Candy Darling, Warhol superstar, actress of both stage and screen, celebrity of the youthquaking 60s and glittering 70s, immortalized in the songs of Lou Reed and the Rolling Stones: her glamor, beauty, and humor inspire artists, musicians and writers to this day. It is hard to believe that Candy has been dead for over thirty years.
She was born a he: James Lawrence Slattery, on November 24, 1944, to Theresa Phelan, who worked as a bookkeeper at Manhattan’s glamorous Jockey Club, and Jim Slattery, an often violent alcoholic who squandered family finances at the racetrack. His very name inspired fear and hatred throughout Candy’s short life.
From the very beginning of his life, little Jimmy was mistaken for a female. His skin, so milky white and smooth, his large, liquid brown eyes framed with thick eyelashes -- there was just a way about Jimmy that could not be denied. He was judged "Most Beautiful Baby Girl" in a contest at Gertz Department Store. There was a slightly older half-brother, Warren, by his mother’s first marriage, a grandfather once billed in vaudeville as “the strongest man in Boston,” and Uncle Donald, who sent “campy” cards encouraging his nephew’s sense of comic timing.
With this cast of characters, one might imagine that Jimmy and his family had sprung from the mind of Candy’s later patron and admirer, Tennessee Williams; but instead, in the best American tradition, Candy Darling created herself, with the help of television’s Million Dollar Movie.


How TELEVISION changed a life
During the 1950s, Million Dollar Movie, with its theme music borrowed from Gone With the Wind (the perfect dirge for a dying Hollywood), entertained young Jimmy, who often played hooky from school in order to watch the same movie aired three times a day, seven days a week. Hollywood and its mystique fascinated him and transfigured the reality of a lonely boy living in a small, Cape-Cod bungalow in Massapequa Park, Long Island. The frequent airing of a Million Dollar Movie film enabled Jimmy to study carefully his favorite performers: makeup and costumes, the nuances of the actors, the contrived plots and dialogue. It wasn’t long before he became a champion mimic -- only Jimmy wasn’t doing the male leads. His forte was the women, and he could and would perform for anyone who would listen.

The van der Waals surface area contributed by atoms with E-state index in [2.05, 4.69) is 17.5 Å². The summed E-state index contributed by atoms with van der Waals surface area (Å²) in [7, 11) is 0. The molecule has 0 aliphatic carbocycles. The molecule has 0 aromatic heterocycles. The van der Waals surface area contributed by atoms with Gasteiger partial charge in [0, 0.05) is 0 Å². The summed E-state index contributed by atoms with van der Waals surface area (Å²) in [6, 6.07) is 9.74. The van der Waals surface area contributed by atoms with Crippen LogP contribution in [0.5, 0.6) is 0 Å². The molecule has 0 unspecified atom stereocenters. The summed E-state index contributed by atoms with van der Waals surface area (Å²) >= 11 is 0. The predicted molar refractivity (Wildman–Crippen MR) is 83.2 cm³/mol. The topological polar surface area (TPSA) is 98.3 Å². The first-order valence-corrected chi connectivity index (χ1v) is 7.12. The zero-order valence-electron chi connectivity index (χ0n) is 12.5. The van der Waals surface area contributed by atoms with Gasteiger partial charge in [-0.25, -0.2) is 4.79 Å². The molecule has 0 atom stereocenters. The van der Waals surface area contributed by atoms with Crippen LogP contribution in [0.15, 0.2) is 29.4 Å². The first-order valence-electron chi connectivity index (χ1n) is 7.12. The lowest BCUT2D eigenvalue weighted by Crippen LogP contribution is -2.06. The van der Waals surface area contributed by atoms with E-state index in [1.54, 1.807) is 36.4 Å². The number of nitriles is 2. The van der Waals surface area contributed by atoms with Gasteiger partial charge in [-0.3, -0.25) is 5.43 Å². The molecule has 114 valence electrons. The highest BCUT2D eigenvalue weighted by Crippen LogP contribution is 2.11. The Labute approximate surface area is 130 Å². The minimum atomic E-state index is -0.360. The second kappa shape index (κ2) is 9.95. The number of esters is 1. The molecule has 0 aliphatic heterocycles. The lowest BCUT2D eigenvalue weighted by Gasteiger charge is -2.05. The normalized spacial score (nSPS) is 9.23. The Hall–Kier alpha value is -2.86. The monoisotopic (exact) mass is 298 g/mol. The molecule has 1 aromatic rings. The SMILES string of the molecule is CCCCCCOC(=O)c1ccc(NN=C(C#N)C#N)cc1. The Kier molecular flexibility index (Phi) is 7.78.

But while many adults were amused by little Jimmy performing Joan or Constance Bennett impersonations, his contemporaries were not, and soon the neighborhood looked on Jimmy as a bizarre local pariah.

Lana Turner's boldest fan

Local parents did not want their children playing with him and, thus ostracized, this unusual child was left to his own means of amusement, content to live in a Technicolor dream world, writing letters to his cousin Kathy Michaud in which they discussed key issues such as Kim Novak’s fan club and Lana Turner’s secret romance. Photoplay and Modern Screen were their favorite magazines, along with the publication Vice Squad.
As time went by, with his now-divorced mother working at the local telephone company during the days and his brother away in the service, Jimmy had ample time to begin experimenting with his mother’s makeup and clothing. He loved to draw luxurious colored bubble baths while playing tango and mambo music on the stereo and acting out scenes from Lana Turner's Biblical epic The Prodigal


Teen delinquent